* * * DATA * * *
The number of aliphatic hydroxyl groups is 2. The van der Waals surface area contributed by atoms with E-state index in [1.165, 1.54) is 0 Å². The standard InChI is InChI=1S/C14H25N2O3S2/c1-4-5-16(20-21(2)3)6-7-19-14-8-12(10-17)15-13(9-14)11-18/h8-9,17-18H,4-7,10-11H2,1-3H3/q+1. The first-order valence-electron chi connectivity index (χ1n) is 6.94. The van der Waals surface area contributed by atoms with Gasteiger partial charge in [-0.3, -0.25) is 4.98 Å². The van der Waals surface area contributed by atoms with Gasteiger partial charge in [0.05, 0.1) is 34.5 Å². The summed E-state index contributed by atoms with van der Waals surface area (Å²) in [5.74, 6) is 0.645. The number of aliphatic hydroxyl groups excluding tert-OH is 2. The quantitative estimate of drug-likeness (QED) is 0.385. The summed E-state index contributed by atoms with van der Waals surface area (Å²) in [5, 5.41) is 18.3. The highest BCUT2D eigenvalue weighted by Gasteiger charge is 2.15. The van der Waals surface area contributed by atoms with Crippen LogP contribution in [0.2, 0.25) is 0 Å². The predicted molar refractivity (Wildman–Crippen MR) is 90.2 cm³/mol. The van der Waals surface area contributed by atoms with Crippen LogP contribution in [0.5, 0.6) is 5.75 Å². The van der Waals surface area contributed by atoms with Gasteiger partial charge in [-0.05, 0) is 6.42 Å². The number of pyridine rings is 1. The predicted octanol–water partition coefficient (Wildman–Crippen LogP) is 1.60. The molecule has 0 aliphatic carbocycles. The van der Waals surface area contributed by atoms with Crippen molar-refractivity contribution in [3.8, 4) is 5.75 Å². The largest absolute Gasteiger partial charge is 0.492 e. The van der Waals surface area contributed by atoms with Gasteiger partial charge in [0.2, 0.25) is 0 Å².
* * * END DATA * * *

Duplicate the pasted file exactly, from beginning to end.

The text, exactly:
The number of aliphatic hydroxyl groups is 2. The van der Waals surface area contributed by atoms with E-state index in [1.165, 1.54) is 0 Å². The standard InChI is InChI=1S/C14H25N2O3S2/c1-4-5-16(20-21(2)3)6-7-19-14-8-12(10-17)15-13(9-14)11-18/h8-9,17-18H,4-7,10-11H2,1-3H3/q+1. The first-order valence-electron chi connectivity index (χ1n) is 6.94. The van der Waals surface area contributed by atoms with Gasteiger partial charge in [-0.3, -0.25) is 4.98 Å². The van der Waals surface area contributed by atoms with Gasteiger partial charge in [0.05, 0.1) is 34.5 Å². The summed E-state index contributed by atoms with van der Waals surface area (Å²) in [5.74, 6) is 0.645. The number of aliphatic hydroxyl groups excluding tert-OH is 2. The quantitative estimate of drug-likeness (QED) is 0.385. The summed E-state index contributed by atoms with van der Waals surface area (Å²) in [5, 5.41) is 18.3. The highest BCUT2D eigenvalue weighted by Gasteiger charge is 2.15. The van der Waals surface area contributed by atoms with Crippen LogP contribution in [0.2, 0.25) is 0 Å². The predicted molar refractivity (Wildman–Crippen MR) is 90.2 cm³/mol. The van der Waals surface area contributed by atoms with Crippen LogP contribution in [0.5, 0.6) is 5.75 Å². The van der Waals surface area contributed by atoms with Gasteiger partial charge in [-0.05, 0) is 6.42 Å². The number of pyridine rings is 1. The predicted octanol–water partition coefficient (Wildman–Crippen LogP) is 1.60. The molecule has 0 aliphatic carbocycles. The van der Waals surface area contributed by atoms with Crippen molar-refractivity contribution in [3.8, 4) is 5.75 Å². The largest absolute Gasteiger partial charge is 0.492 e. The van der Waals surface area contributed by atoms with Gasteiger partial charge in [0.2, 0.25) is 0 Å².